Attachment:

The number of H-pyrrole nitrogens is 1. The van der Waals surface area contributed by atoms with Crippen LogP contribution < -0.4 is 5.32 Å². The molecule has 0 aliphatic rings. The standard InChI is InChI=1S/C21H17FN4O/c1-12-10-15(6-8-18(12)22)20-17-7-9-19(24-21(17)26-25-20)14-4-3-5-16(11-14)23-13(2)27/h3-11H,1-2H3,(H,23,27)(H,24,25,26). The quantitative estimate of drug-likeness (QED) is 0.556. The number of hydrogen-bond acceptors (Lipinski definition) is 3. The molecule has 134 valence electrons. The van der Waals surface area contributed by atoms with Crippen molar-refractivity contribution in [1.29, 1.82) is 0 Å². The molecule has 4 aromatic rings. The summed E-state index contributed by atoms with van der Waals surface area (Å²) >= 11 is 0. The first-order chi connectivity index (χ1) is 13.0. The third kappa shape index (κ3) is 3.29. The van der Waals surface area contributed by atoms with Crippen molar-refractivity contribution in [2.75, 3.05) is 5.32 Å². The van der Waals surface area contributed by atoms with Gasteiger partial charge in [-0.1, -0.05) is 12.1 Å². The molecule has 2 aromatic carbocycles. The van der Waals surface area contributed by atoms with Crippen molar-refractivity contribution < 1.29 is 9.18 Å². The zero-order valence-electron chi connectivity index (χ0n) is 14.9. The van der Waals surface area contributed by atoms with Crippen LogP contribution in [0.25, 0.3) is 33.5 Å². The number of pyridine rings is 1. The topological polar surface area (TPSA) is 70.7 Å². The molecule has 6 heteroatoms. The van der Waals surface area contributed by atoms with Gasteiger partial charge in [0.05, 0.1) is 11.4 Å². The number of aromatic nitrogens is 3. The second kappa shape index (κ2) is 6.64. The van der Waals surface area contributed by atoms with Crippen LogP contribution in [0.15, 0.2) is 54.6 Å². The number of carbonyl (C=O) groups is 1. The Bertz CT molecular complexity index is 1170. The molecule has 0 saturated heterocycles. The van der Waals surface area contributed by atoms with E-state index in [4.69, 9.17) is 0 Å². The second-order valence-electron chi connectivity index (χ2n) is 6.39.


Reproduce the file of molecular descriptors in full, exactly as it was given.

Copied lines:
The number of H-pyrrole nitrogens is 1. The van der Waals surface area contributed by atoms with Crippen LogP contribution < -0.4 is 5.32 Å². The molecule has 0 aliphatic rings. The standard InChI is InChI=1S/C21H17FN4O/c1-12-10-15(6-8-18(12)22)20-17-7-9-19(24-21(17)26-25-20)14-4-3-5-16(11-14)23-13(2)27/h3-11H,1-2H3,(H,23,27)(H,24,25,26). The quantitative estimate of drug-likeness (QED) is 0.556. The number of hydrogen-bond acceptors (Lipinski definition) is 3. The molecule has 134 valence electrons. The van der Waals surface area contributed by atoms with Crippen molar-refractivity contribution in [1.29, 1.82) is 0 Å². The molecule has 4 aromatic rings. The summed E-state index contributed by atoms with van der Waals surface area (Å²) >= 11 is 0. The first-order chi connectivity index (χ1) is 13.0. The third kappa shape index (κ3) is 3.29. The van der Waals surface area contributed by atoms with Crippen molar-refractivity contribution in [2.75, 3.05) is 5.32 Å². The van der Waals surface area contributed by atoms with Gasteiger partial charge in [-0.1, -0.05) is 12.1 Å². The molecule has 2 aromatic carbocycles. The van der Waals surface area contributed by atoms with Crippen molar-refractivity contribution < 1.29 is 9.18 Å². The zero-order valence-electron chi connectivity index (χ0n) is 14.9. The van der Waals surface area contributed by atoms with Crippen LogP contribution in [0.25, 0.3) is 33.5 Å². The number of pyridine rings is 1. The topological polar surface area (TPSA) is 70.7 Å². The molecule has 6 heteroatoms. The van der Waals surface area contributed by atoms with Gasteiger partial charge in [0.05, 0.1) is 11.4 Å². The number of aromatic nitrogens is 3. The second kappa shape index (κ2) is 6.64. The van der Waals surface area contributed by atoms with Crippen LogP contribution in [0.15, 0.2) is 54.6 Å². The number of carbonyl (C=O) groups is 1. The Bertz CT molecular complexity index is 1170. The molecule has 0 saturated heterocycles. The van der Waals surface area contributed by atoms with E-state index in [4.69, 9.17) is 0 Å². The second-order valence-electron chi connectivity index (χ2n) is 6.39.